• August 10th, 2020

Namibia draws lessons from SA for NEEEF

Front Page News
Front Page News

Kuzeeko Tjitemisa WINDHOEK- Government has undertaken a benchmark exercise with South Africa to provide additional context and scope for improving the textual and substantive provisions in the New Equitable Economic Empowerment Framework (NEEEF), Prime Minister Saara Kuugongelwa-Amadhila has said. She said yesterday that the benchmarking exercise with the Department of Trade and Industry in South Africa is also to draw lessons from experiences that may help the government improve the NEEEF framework and its implementation. She also said the team consisting of the Office of the Prime Minister and the Law Reform and Development Commission (LRDC) is continuing to target stakeholder consultations to strengthen understanding of public views to address persistent concerns about the viability of NEEEF. Earlier this year, she said, proposals for possible revision of the NEEEF Bill were considered by Cabinet. She said the highlights of these pertained to addressing the definition of previously disadvantaged persons, the scope of business enterprises and ownership equity provisions. The prime minister said proposals, among others, sought to ensure that the empowerment legislation concerns itself with enhancing a positive investment climate. Also, she said, a proposal was to ensure that the beneficiaries are broad based and the initiative supports growing the economy, while changing the pattern of distribution of economic benefits, innovation and value addition. More generally, Kuugongelwa-Amadhila said, the empowerment framework is intended to transform ownership of productive assets and realise meaningful participation of the majority of Namibians in the control of the economy, and to promote higher and sustainable economic development through development. She said Cabinet has since considered the proposals. “All pillars, including education and skills development, enterprise development and market access, technology and innovation and corporate social responsibility, will be considered as part of a holistic approach to NEEEF compliance, and compliance will be assessed by scoring performance against each of the pillars and providing a rating based on an aggregate score,” she said. According to her, there is no doubt that the impact of systematic colonialism and apartheid, which deliberately disadvantaged segments of the society economically, socially and educationally, continues to manifest itself 28 years into independence. “The wealth gap and income disparity remain glaring. The proposed empowerment legislation is an attempt to reduce this gap by creating an environment in which no Namibian should feel left out, while optimising opportunities for further sustainable economic growth,” she said, adding that it is an opportunity for Namibians to create an environment of solidarity and unity and increased prosperity for all. Over the next few months, she said, the team is expected to produce a revised draft Bill, consult with stakeholders, develop empowerment standards and scorecards and initiate discussions on sector-specific charters. The intention is to exhaust internal discussions with government players and private sector stakeholders to ensure that the information that is returned to the broader public is clear and thoroughly consulted on. “It is intended to have the Bill tabled in the National Assembly before the end of the financial year,” she added.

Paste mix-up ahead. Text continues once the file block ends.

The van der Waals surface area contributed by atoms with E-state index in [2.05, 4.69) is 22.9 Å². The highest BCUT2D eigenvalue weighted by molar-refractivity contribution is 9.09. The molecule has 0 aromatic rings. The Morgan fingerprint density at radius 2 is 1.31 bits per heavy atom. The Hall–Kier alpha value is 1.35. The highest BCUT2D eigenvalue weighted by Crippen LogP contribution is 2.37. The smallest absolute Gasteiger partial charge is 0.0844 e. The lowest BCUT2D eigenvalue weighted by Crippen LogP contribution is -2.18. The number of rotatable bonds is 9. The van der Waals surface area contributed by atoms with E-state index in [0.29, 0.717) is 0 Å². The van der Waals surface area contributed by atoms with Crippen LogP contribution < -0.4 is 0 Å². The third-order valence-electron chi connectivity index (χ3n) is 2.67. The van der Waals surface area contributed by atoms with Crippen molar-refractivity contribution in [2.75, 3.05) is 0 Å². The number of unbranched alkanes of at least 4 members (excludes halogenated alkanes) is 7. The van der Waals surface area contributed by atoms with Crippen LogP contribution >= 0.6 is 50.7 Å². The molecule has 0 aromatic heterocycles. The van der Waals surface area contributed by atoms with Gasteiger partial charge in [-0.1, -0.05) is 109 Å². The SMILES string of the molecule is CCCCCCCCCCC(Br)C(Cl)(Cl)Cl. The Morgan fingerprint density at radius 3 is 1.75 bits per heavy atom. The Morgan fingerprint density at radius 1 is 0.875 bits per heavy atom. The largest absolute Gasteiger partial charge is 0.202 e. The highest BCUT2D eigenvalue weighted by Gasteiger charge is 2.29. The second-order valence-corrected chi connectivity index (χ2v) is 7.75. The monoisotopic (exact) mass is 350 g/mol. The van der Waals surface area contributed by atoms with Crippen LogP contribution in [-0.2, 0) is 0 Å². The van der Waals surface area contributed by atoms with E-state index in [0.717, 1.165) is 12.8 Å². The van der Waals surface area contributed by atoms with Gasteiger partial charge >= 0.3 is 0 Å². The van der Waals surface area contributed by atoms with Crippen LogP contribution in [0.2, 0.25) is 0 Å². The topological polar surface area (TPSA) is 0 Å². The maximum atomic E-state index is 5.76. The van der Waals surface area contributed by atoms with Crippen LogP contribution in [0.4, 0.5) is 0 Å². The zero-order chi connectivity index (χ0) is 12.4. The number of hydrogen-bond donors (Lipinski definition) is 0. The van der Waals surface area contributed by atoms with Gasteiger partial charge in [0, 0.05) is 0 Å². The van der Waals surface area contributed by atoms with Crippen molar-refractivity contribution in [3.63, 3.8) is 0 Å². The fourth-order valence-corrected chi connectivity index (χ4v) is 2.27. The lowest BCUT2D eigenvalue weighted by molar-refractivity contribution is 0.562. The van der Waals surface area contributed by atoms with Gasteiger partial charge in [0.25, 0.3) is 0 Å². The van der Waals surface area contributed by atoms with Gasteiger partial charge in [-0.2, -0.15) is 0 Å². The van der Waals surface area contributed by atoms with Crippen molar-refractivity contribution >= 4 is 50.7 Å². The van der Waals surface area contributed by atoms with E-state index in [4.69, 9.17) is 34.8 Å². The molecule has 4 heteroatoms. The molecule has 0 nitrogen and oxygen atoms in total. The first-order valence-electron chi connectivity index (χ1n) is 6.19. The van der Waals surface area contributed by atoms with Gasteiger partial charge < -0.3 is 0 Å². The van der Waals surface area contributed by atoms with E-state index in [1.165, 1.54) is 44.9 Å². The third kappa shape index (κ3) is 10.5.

New Era Reporter
2018-08-03 09:01:31 | 2 years ago

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